Armed Hercules confronts the Serpent Ladon in the garden of the Hesperides (Roman Hispania)

Armed Hercules confronts the Serpent Ladon in the garden of the Hesperides (Roman Hispania)

And now, here’s the Thracian ‘Heros’ to compare. Note the ‘phallic Herma’ to the right of the tree – these were a feature of Dionysiac and Sabazian worship:


The mythology regarding the ‘horseman’ must have incorporated much of that common to the Herculaean and Apollonian myths as well as the Dionysian aspects of Sabazios. not to mention the martial aspects of gods such as Mars. The icon of the galloping helpful horseman ‘coming from’ the underworld where it has been victorious over the serpents and demons incorporates all of these in a more simplified and much more fundamental and portable manner.

Chiron the hunter - teacher of Greek heros. Are him and Sabazios one and the same? Perhaps the Minotaur too?

Chiron the hunter – teacher of Greek heros. Are him and Sabazios one and the same? Perhaps the Minotaur too?

The coins of Celtic tribes in the Balkans such as the Scordisci and Bastarnae demonstrate a syncretic incorporation of such imagery in their appropriations and modification of Greek designs, and this propagated throughout the Celtic world as far as Britain by the 1stC CE. Often the warlike rider is female in the Celtic numismatic images – particularly so during times of conflict with Rome. It finally seems to have been mollified into the form of the benign ‘Epona’ by the early common era when Rome had broken the fanatical and wizardly backbone of wild Celtic culture:

Cuddly mother Epona - the original Celtic form would have bought your head on a plate, not food!

Cuddly mother Epona – the original Celtic form would have bought your head on a plate, not food!

Sabazios in Rome:

As previously mentioned, the cult of the Thracian-Phrygian god Sabazios met with some degree of popularity in the Roman Empire. Apart from a few religious stelae, the most prominent artefacts from the cult are the bronze-alloy votive ‘hands’ discovered in places such as Herculaneum and even as far north as modern Belgium. These hands are know as the ‘Hand of Sabazios’, and generally display a gesture which appears to have been adopted by the early Christian church, and is still used by priests in blessings to this day. Here are some examples:

Hand of Sabazios (British Museum)

Hand of Sabazios (British Museum)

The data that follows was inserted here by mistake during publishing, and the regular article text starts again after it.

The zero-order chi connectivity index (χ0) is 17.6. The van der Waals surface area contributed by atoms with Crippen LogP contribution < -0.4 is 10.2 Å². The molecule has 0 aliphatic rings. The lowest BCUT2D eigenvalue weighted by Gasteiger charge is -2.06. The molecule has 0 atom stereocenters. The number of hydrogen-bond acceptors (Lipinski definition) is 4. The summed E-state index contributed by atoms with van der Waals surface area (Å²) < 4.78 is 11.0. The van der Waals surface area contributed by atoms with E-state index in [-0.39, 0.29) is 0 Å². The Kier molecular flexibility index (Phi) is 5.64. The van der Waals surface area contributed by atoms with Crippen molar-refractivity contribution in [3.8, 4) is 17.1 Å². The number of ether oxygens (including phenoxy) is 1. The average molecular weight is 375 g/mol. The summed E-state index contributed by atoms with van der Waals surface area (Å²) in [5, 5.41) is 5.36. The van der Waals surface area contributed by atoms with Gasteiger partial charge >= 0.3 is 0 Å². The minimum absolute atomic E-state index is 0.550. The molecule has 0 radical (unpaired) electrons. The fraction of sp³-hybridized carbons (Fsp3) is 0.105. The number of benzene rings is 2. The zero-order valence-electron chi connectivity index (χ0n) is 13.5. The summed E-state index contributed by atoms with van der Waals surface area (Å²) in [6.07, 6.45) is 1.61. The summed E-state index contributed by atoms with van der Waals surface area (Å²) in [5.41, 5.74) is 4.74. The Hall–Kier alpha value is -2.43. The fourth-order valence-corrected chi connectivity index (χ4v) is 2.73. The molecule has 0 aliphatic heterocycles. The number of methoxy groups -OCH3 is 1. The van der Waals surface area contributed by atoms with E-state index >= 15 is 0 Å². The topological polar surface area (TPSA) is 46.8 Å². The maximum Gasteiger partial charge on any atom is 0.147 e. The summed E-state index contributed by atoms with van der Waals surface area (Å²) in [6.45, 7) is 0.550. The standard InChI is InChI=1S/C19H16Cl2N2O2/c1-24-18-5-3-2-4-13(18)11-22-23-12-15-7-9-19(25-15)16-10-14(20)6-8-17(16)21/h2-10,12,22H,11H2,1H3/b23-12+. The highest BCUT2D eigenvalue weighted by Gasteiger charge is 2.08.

The hands take a variety of forms, with some common elements:

1. Most depict the fingers in the gesture shown in the image.

2. All have a pine-cone (or possibly even a hop-flower) either balanced upon the thumb or grasped between thumb and forefinger. In a few cases, these appears to be more explicitly depicted as the Orphic Egg, in one case holding the image of the Thracian Heros with his horse, lance and serpent adversary within. Although Thrace was a beer-drinking culture, hops were not known to have been used as a beer additive until after the medieval period.

3. All have a serpent or basilisk (serpent with a cock’s comb: lit. ‘king of serpents’) representing the chthonic ideal. Other ‘serpentae’ or ‘herpetae’ such as frogs, turtles and lizards frequently accompany this.

4. Most depict a mother lying with her child on the wrist part of the design. This may be an allusion to Ariadne, wife of Dionysus in the Cretan-Greek version of the myth. The birth and rebirth of ‘Dionysus’ were central parts of the Orphic mystery-legend, and Orphism was ascribec by the Greeks to Thrace.

5. Most depict the Dionysian Krater and bowls or cups.

6. Most depict a ram’s head, sometimes that of a bull, upon which the god places his foot in depictions. This is redolent of the sacrifice of animals at the Dionysia.

7. Many depict a miniature figure of Sabazios himself as a bearded man sat against the extended index and middle finger of the hand. He is sometimes crowned with lunar ‘horns’.

Other iconcography commonly associated with these hands include: The Caduceus or wand of the god Hermes/Mercury (think of the serpent on the tree in the Thracian Heros images), a set of scales, a perched eagle, vines and sometimes ritual objects such as a sacrificial knife and a lituus (ceremonial wand). One example of the hand has a bracelet to which human and animal penises are attached by chains! These hands were believed to have been mounted upon poles at ceremonies

Apart from the hands, the cult of Jupiter-Sabazios is also represented on a few ancient stelae recovered from the Roman world. Here is one particularly fine example from Roman Illyria (modern Albania) depicting what appears to be the Phrygian gods Cybele and Attis – maybe even Selene and Endymion or Artemis and Apollo – (who actually hold a pole with a hand on it!), as well as ploutic father Sabazios himself, as well as the usual icons found on the hands and ‘Thracian Heros’ stelae:


The overwhelming fertility aspects of the cult are well-demonstrated, and the warlike aspects of the Thracian god have been removed. Even Mercury appears at the base of the serpent-tree to grant his blessing! Observant readers might begin to see how Julius Caesar’s comments about ‘Dis Pater’ being worshipped by the Gauls point to a more ancient and once-widespread cult which emerged from Bronze Age Europe and had influence from far Britain and Ireland right through to the Near East. Just a peak over the common ‘barbarian’ yet mythologically sophisticated event-horizon of our ancient ancestors….